5 things to do on Exmoor
- Credit: Archant
This month you can discover a wealth of opportunities to help you enjoy the beauty of Exmoor, as Clare Bourke reveals
Fancy jumping off a rocky coastline into the Atlantic? Exmoor Adventures offers visitors a chance to enjoy a thrilling range of activities, coasteering being just one of them.
Established in 2009, the team of outdoor specialists, led by Dan French, give the more adventurous among us the opportunity to try something new or hone our skills.
As well as coasteering, try your hand at kayaking, canoeing, mountain biking, rock climbing, abseiling, raft building, archery, stand-up paddle boarding, tree climbing, orienteering and team building activities, all making the most of Exmoor’s natural resources.
From this month a new activity is being introduced with tree climbing in Horner and there are also Easter activities on offer for all the family until 7 April.
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Undoubtedly one of the best ways to see some of the 267 square miles of unspoilt moorland, valleys, woodland and farmland that make up Exmoor National Park is on a safari. Based in Porlock, Exmoor Safaris offers the chance to visit places of interest, take in the stunning scenery and view the local wildlife.
Safaris last around two-and-a-half hours with five different routes available via a Landrover Defender 110 that goes off road and across the moor using old coaching routes and tracks normally only used by farmers and National Park vehicles.
You will get a continual lively commentary from owner, driver and guide Richard Growden, who was born and bred in Exmoor, with binoculars provided to help you see the ponies, deer, cattle and other wildlife close up.
Now under the care of the National Trust, Dunster Castle, on the edge of Exmoor National Park, gives young and old a chance to explore, learn more about history and take in some stunning views.
Not only is the house a veritable treasure trove, so too are the gardens which trail around the castle and are home to many species you would more likely find in the Mediterranean.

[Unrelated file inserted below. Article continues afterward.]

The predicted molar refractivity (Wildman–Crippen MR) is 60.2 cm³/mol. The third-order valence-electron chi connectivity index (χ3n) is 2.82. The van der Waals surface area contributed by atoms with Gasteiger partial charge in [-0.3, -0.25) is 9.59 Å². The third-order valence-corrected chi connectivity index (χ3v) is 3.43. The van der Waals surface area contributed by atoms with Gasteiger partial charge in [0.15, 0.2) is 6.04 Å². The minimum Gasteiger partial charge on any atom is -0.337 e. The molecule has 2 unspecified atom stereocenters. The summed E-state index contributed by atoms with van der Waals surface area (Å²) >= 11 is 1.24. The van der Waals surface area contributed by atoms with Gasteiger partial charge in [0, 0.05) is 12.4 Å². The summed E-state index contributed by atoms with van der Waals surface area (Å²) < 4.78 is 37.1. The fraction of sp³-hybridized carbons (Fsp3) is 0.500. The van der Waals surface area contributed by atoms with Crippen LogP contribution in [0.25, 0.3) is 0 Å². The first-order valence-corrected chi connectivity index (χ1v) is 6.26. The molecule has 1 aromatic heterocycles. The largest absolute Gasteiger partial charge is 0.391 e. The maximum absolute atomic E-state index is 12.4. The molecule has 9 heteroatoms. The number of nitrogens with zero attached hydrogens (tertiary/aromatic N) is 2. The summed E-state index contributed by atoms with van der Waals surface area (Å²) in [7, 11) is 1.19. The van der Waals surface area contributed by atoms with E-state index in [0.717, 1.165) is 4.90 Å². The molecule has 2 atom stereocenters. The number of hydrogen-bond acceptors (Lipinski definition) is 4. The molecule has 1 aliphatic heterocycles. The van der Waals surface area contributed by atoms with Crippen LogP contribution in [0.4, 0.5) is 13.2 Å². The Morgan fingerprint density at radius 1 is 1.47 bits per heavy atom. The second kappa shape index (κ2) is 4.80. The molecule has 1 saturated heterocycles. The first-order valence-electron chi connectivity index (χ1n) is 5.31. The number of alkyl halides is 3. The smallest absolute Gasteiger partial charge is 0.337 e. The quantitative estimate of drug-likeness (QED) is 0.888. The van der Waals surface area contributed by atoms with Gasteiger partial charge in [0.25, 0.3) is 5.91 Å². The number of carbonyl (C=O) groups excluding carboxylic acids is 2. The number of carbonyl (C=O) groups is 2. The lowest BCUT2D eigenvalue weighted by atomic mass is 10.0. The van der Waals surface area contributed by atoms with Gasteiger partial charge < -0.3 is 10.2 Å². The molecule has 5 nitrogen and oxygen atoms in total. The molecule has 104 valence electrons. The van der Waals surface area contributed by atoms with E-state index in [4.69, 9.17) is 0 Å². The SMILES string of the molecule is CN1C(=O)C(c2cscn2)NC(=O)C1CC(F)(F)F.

The last family to live at the castle were the Luttrells who moved in in 1376 and out in 1976, changing a medieval stronghold into a comfortable family home.
Dunster Castle was once the centre of a great estate, which included forests, farms and land, and views from the conservatory reach across to Exmoor and the Quantock Hills.
A number of events are held at the castle, which this month include an Easter Egg Trail until 10 April, Archery and Pistol Shooting until 5 April and Victorian Falconry until 1 April, while a Civil War Weekend takes place from 30 April to 1 May.
Exmoor Walking Festival
Now in its 16th year, this popular festival gives walkers the chance to enjoy a series of guided walks taking in coast and moorland.
Running from 30 April to 7 May, there are between three and seven walks to choose from on each day, each taking in a different area and of varying lengths, lasting anything from just under three hours to a full day.
Walks, which take in many of the stunning villages across the moor such as Dulverton, Selworthy, Porlock Weir, Allerford, Withypool and Haddon Hill, include a guided walk with panoramic views over Dunster Castle.
The Exmoor pony is the UK’s oldest breed of native pony and is now an endangered rare breed.
No visit to Exmoor is complete without seeing one of these beautiful creatures roaming free across the moorland and there are several herds of them, some containing around 30 ponies and foals.
If you are, however, unlucky enough not to see them on the moor, head for The Exmoor Pony Centre near Dulverton which focuses on providing a future for the excess foals that are removed from the moor each year during the annual herd gathering.
Staff and volunteers work to socialise the wild foals, many of which were taken into care when they had nowhere else to go.
Pre-booked riding activities at the centre or across the moor are available as well as the chance to adopt a pony to help fund the charity.
An Easter Activity Day is being held at the centre on 3 April.